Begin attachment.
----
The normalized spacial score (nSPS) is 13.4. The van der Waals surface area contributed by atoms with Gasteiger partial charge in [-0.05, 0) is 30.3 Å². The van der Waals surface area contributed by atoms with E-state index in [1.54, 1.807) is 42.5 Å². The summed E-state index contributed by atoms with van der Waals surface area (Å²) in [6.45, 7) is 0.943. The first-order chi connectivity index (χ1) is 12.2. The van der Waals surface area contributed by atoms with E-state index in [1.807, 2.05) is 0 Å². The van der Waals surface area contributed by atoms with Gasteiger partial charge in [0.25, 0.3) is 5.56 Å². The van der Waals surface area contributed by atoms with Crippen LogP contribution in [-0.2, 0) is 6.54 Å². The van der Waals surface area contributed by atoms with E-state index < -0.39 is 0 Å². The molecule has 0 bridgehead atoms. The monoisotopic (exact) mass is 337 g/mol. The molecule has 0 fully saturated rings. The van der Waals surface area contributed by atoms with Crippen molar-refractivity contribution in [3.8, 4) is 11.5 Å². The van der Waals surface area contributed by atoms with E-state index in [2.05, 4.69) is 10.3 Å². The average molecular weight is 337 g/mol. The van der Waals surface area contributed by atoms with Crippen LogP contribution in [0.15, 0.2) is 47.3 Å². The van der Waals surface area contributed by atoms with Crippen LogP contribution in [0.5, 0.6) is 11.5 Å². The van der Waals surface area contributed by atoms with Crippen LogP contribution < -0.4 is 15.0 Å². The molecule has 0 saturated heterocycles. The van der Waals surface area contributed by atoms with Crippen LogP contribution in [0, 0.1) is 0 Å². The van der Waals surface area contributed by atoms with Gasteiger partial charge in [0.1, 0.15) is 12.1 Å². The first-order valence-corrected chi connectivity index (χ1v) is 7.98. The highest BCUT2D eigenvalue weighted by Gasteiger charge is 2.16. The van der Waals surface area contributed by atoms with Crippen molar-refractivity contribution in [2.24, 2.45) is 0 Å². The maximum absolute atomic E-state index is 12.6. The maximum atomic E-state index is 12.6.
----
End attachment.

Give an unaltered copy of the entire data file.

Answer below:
The normalized spacial score (nSPS) is 13.4. The van der Waals surface area contributed by atoms with Gasteiger partial charge in [-0.05, 0) is 30.3 Å². The van der Waals surface area contributed by atoms with E-state index in [1.54, 1.807) is 42.5 Å². The summed E-state index contributed by atoms with van der Waals surface area (Å²) in [6.45, 7) is 0.943. The first-order chi connectivity index (χ1) is 12.2. The van der Waals surface area contributed by atoms with E-state index in [1.807, 2.05) is 0 Å². The van der Waals surface area contributed by atoms with Gasteiger partial charge in [0.25, 0.3) is 5.56 Å². The van der Waals surface area contributed by atoms with Crippen LogP contribution in [-0.2, 0) is 6.54 Å². The van der Waals surface area contributed by atoms with E-state index < -0.39 is 0 Å². The molecule has 0 bridgehead atoms. The monoisotopic (exact) mass is 337 g/mol. The molecule has 0 fully saturated rings. The van der Waals surface area contributed by atoms with Crippen molar-refractivity contribution in [3.8, 4) is 11.5 Å². The van der Waals surface area contributed by atoms with E-state index in [2.05, 4.69) is 10.3 Å². The average molecular weight is 337 g/mol. The van der Waals surface area contributed by atoms with Crippen LogP contribution in [0.15, 0.2) is 47.3 Å². The van der Waals surface area contributed by atoms with Crippen LogP contribution in [0.5, 0.6) is 11.5 Å². The van der Waals surface area contributed by atoms with Crippen LogP contribution < -0.4 is 15.0 Å². The molecule has 0 saturated heterocycles. The van der Waals surface area contributed by atoms with Crippen LogP contribution in [0, 0.1) is 0 Å². The van der Waals surface area contributed by atoms with Gasteiger partial charge in [0.1, 0.15) is 12.1 Å². The first-order valence-corrected chi connectivity index (χ1v) is 7.98. The highest BCUT2D eigenvalue weighted by Gasteiger charge is 2.16. The van der Waals surface area contributed by atoms with Crippen molar-refractivity contribution in [2.24, 2.45) is 0 Å². The maximum absolute atomic E-state index is 12.6. The maximum atomic E-state index is 12.6.